Washington: The ranks of the working-age poor in the United States climbed to the highest level since the 1960s as the recession threw millions of people out of work last year, leaving one in seven Americans in poverty.
The overall poverty rate climbed to 14.3 per cent, or 43.6 million people, the Census Bureau said yesterday in its annual report on the economic well-being of US households. The report covers 2009, President Barack Obama's first year in office.
The poverty rate climbed from 13.2 per cent, or 39.8 million people, in 2008.
The share of Americans without health coverage rose from 15.4 per cent to 16.7 per cent — or 50.7 million people — mostly because of the loss of employer-provided health insurance during the recession. Congress passed a health overhaul law this year to address rising numbers of the uninsured, but the main provisions will not take effect until 2014.
The new figures come at a politically sensitive time, just weeks before the Nov-ember 2 congressional elections, when voters restive about high unemployment and the slow pace of economic improvement will decide whether to keep Democrats in power or turn to Republicans.
The 14.3 per cent poverty rate, which covers all ages, was the highest since 1994. Still, it was lower than estimates of many demographers who were bracing for a record gain based on last year's skyrocketing unemployment. Many had predicted a range of 14.7 per cent to 15 per cent.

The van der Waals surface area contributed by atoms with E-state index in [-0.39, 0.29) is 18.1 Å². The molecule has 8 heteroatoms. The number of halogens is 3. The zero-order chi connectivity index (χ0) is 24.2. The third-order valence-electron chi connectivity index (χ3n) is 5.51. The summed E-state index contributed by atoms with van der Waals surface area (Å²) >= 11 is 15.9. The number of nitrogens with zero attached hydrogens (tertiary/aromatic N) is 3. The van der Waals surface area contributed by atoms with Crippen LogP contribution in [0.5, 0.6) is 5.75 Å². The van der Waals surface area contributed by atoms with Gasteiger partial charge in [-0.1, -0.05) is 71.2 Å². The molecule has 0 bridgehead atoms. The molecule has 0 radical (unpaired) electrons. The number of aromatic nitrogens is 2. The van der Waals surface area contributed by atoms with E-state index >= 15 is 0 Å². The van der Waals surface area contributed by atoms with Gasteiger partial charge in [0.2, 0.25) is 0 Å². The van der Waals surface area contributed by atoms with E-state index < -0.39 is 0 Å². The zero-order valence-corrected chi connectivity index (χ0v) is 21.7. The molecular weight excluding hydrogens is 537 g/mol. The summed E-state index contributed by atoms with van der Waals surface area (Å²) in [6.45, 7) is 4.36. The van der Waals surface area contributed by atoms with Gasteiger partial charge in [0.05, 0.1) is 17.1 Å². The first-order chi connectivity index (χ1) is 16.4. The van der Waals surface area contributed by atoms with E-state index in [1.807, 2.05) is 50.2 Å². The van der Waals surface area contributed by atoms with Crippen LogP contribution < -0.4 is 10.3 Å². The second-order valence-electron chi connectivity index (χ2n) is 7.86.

Analysts credited in part increases in government pension plan payments in 2009 as well as federal expansions of unemployment insurance, which rose substantially in 2009 under the economic stimulus programme. With the additional unemployment benefits, workers were eligible for extensions that gave them up to 99 weeks of payments after a layoff.
Another likely factor was a record number of working mothers, who helped households by bringing home paycheques after the recession took the jobs of a disproportionately high number of men.
"Given all the unemployment we saw, it's the government safety net that's keeping people above the poverty line," said Douglas Besharov, a University of Maryland public policy professor and former scholar at the conservative American Enterprise Institute.
Poverty rose among all race and ethnic groups, but stood at higher levels for blacks and Hispanics. The number of Hispanics in poverty increased from 23.2 per cent to 25.3 per cent. For blacks it increased from 24.7 per cent to 25.8 per cent. The number of whites in poverty rose from 8.6 per cent to 9.4 per cent.
Child poverty rose from 19 per cent to 20.7 per cent.
In 2009, the poverty level stood at $21,954 (Dh80,623) for a family of four, based on an official government calculation that includes only cash income before tax deductions. It excludes capital gains or accumulated wealth, such as home ownership.